In the present day, Iceland is hugely romanticised, whether for its stunning landscapes, its perceived gender equality, or its football team. For the fanboys and fangirls out there, figures published by Statistics Iceland in 2017 also revealed that Icelandic men have the highest life expectancy in Europe (80.7 years), while women ranked sixth (83.7 years). But are there any scientifically ratified, Iceland-specific reasons why this is the case? Sigríður Haraldsdóttir, PhD, Head of Health Information at the Directorate of Health, tells us if Iceland is really a special case.
The elixir of Icelandic life
“The main reason for high life expectancy rates is the same here as everywhere else, i.e. that age specific death rates have decreased,” Sigríður says. “Falling mortality rates from the main causes of death, i.e. from cardiovascular disease and cancer also play an important role.” But what of the magic dust sprinkled by elves onto Icelanders while they sleep? Surely the reasons behind Iceland’s high life expectancy can’t be the same as every other OECD (Organisation for Economic Co-operation and Development) country.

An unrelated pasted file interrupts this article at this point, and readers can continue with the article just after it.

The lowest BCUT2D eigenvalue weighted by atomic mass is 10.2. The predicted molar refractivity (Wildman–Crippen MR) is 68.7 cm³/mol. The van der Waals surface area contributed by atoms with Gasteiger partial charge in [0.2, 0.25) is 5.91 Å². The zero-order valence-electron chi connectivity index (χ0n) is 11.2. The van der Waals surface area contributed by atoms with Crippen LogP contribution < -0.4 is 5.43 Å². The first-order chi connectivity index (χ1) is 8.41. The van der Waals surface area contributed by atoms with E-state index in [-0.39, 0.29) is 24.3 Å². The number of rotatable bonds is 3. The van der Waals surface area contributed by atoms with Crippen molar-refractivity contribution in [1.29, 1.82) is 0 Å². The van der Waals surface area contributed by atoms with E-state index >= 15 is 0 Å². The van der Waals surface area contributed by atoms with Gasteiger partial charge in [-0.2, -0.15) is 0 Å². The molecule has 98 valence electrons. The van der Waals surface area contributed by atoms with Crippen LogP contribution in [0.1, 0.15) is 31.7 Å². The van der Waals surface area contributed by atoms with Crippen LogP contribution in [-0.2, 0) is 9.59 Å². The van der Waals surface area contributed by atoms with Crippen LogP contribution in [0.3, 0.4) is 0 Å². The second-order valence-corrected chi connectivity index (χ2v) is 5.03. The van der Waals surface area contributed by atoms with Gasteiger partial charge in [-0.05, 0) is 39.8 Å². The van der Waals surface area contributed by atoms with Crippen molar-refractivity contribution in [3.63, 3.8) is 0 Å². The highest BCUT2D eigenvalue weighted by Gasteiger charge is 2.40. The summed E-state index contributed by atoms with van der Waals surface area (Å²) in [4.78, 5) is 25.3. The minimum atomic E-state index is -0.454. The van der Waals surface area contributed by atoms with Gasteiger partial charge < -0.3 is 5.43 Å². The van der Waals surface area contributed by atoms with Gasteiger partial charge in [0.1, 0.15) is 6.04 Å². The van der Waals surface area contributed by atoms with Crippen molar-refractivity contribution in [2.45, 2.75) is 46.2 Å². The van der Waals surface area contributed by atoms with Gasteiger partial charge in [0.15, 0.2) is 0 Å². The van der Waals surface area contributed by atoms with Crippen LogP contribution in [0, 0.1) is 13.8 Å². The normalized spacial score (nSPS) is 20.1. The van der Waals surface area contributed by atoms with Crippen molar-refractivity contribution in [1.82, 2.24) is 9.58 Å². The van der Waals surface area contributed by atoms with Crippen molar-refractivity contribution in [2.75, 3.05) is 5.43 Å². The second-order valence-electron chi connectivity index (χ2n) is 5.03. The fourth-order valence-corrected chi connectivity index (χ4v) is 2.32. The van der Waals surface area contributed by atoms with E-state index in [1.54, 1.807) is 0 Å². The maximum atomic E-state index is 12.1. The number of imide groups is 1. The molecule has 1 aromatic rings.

Well, as noted by Óttar Guðmundsson M.D., a psychiatrist at Landspítali University Hospital in a recent GQ article on the topic, “Even up to the 19th century, our people were desperately poor and uneducated. But then Iceland began to prosper during World War II, and everything started changing very rapidly.”
Therefore, it seems that an upturn in socioeconomic fortunes, rather than anything especially spiritual or elvish, is the reason for a high life expectancy in Iceland. To anyone previously convinced otherwise, I truly and sincerely apologise.